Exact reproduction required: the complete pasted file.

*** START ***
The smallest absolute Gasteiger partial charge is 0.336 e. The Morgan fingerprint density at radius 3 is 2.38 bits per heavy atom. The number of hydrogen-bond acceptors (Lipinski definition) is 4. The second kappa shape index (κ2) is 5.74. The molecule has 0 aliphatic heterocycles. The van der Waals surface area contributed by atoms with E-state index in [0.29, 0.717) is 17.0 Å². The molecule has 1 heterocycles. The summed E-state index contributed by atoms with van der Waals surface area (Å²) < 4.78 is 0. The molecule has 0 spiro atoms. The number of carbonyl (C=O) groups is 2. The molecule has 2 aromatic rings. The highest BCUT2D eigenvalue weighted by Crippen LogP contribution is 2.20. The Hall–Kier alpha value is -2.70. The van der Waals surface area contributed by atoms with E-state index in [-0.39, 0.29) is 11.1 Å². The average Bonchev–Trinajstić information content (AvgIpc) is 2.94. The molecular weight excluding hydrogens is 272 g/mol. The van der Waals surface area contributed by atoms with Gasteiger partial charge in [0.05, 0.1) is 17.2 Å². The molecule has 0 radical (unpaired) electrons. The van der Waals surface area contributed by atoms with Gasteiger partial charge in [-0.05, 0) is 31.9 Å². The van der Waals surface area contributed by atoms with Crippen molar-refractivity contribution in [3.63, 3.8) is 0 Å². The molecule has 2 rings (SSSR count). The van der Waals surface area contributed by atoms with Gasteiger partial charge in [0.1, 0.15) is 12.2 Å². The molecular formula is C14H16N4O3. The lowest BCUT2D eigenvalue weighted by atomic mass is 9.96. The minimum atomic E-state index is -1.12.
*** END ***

The smallest absolute Gasteiger partial charge is 0.336 e. The Morgan fingerprint density at radius 3 is 2.38 bits per heavy atom. The number of hydrogen-bond acceptors (Lipinski definition) is 4. The second kappa shape index (κ2) is 5.74. The molecule has 0 aliphatic heterocycles. The van der Waals surface area contributed by atoms with E-state index in [0.29, 0.717) is 17.0 Å². The molecule has 1 heterocycles. The summed E-state index contributed by atoms with van der Waals surface area (Å²) < 4.78 is 0. The molecule has 0 spiro atoms. The number of carbonyl (C=O) groups is 2. The molecule has 2 aromatic rings. The highest BCUT2D eigenvalue weighted by Crippen LogP contribution is 2.20. The Hall–Kier alpha value is -2.70. The van der Waals surface area contributed by atoms with E-state index in [-0.39, 0.29) is 11.1 Å². The average Bonchev–Trinajstić information content (AvgIpc) is 2.94. The molecular weight excluding hydrogens is 272 g/mol. The van der Waals surface area contributed by atoms with Gasteiger partial charge in [0.05, 0.1) is 17.2 Å². The molecule has 0 radical (unpaired) electrons. The van der Waals surface area contributed by atoms with Gasteiger partial charge in [-0.05, 0) is 31.9 Å². The van der Waals surface area contributed by atoms with Crippen molar-refractivity contribution in [3.63, 3.8) is 0 Å². The molecule has 2 rings (SSSR count). The van der Waals surface area contributed by atoms with Gasteiger partial charge in [0.1, 0.15) is 12.2 Å². The molecular formula is C14H16N4O3. The lowest BCUT2D eigenvalue weighted by atomic mass is 9.96. The minimum atomic E-state index is -1.12.